Pests and pathogens targeted with new funding for national tree health lab

The battle against tree-disease spreading beetles such as the Emerald ash borer and the larger eight-toothed spruce bark beetle has taken a significant step forward today thanks to new government funding unveiled.

The funding will pay for a new £4m research and containment facility at the UK’s Forest Research Alice Holt Research Station in Surrey and will better equip the country in managing the risks posed by these harmful pests and pathogens, in plans unveiled by Defra and the Forestry Commission as part of National Plant Health Week.

The new facility will expand the capacity of the existing Holt containment laboratory by almost double. This will boost capability to study pests and pathogens in a contained and controlled environment – enhancing our national response and facilitating safe international trade.

Statistics released by Forest Research today show there were 2,350 tree pests and diseases reported via the TreeAlert service from April 2023-March 2024.

By assessing the pests and pathogens in a contained laboratory, scientists from Forest Research – Great Britain’s primary organisation for forestry research – will be able to study them in a safe and controlled manner using cutting-edge technology and equipment to safeguard our treescapes.

Defra Chief Plant Health Officer Professor Nicola Spence said, “Pests and diseases are a threat to our nation’s trees and plants. They cause significant damage, economic losses and in many cases tree death. Tackling them is a key part of commitments set out in our world-leading Plant Biosecurity Strategy to protect our nation’s plants and trees. Funding this new facility at Alice Holt will boost our capacity in the fight against new and emerging threats and help us maintain some of the strongest biosecurity measures in the world.”

Forestry Commission Chair Sir William Worsley said, “Trees and woodlands support our wellbeing, and are home to some of our most treasured species. The play an important role in tackling climate change. It is vital that we expand our research to counter new tree health outbreaks which are a threat to our nation’s trees. This new facility at Forest Research’s renowned Alice Holt Research Station will boost and expand our response to ensure trees are resilient for the future.”

Due to a changing climate, there has been a rise in the number of pests and recent years have seen an increase in the eight-toothed spruce bark beetle Ips typographus and ongoing responses to Phytophthora ramorum and oak processionary moth. The laboratory will also help prepare for known threats which are not currently present, such as Emerald ash borer – an exotic emerald coloured beetle from Asia which has spread to North America and caused significant damage to ash trees – and Xylella, a ferocious bacterial disease which has devasted olive trees in France and Italy.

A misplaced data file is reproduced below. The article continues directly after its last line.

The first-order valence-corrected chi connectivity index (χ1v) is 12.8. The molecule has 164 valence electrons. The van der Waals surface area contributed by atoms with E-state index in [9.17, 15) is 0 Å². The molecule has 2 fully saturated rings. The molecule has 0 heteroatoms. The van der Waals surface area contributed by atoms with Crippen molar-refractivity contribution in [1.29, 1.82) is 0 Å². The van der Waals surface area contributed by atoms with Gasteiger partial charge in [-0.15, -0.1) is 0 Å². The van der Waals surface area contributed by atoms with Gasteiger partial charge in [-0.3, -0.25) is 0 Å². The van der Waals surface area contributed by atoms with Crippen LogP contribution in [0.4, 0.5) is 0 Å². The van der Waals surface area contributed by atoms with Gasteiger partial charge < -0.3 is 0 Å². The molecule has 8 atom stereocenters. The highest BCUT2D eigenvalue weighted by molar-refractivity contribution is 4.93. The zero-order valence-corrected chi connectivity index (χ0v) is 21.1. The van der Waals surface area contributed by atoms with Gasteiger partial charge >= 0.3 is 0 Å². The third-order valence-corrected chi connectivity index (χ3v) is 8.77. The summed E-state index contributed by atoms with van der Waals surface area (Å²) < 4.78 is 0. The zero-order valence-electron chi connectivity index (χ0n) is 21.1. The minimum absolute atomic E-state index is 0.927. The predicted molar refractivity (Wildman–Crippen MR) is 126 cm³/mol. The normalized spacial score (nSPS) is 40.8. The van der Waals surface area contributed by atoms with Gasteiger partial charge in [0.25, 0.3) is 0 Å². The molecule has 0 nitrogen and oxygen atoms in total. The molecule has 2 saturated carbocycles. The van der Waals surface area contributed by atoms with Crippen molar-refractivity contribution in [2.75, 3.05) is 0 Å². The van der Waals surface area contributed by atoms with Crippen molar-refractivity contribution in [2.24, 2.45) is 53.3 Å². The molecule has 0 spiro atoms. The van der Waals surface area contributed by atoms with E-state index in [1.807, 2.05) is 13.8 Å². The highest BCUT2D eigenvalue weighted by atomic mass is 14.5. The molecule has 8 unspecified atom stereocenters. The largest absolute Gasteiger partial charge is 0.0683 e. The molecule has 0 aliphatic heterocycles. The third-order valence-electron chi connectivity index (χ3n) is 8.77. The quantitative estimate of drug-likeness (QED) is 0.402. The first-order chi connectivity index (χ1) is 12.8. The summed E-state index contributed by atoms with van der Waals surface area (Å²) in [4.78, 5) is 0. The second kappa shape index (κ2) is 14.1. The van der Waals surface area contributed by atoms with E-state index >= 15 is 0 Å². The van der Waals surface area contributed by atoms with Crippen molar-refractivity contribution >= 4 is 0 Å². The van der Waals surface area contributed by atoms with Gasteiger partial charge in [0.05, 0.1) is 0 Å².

The announcement supports delivery of the Plant Biosecurity Strategy for Great Britain, which committed to work with the industry and general public to protect the country’s plants from risks posed by pests and pathogens. The new facility will boost capacity for research on regulated pests and pathogens and ensure we can better respond to future threats.

The government has ambitious targets to increase tree canopy and woodland cover in England to at least 16.5% by 2050 and continues to take action to meet this with more than 15 million trees having been planted this parliament, with future proofing our forests from disease a key part of our plans to increase tree cover.

Public vigilance is a key part of the fight against tree pests and diseases. You can look out for any unusual symptoms – like leaf discolouration or ‘bleeding’ lesions – on trees and report any sightings via TreeAlert, the GB’s online tree pest and disease reporting tool.

Find out more about Forest Research’s Holt Laboratory

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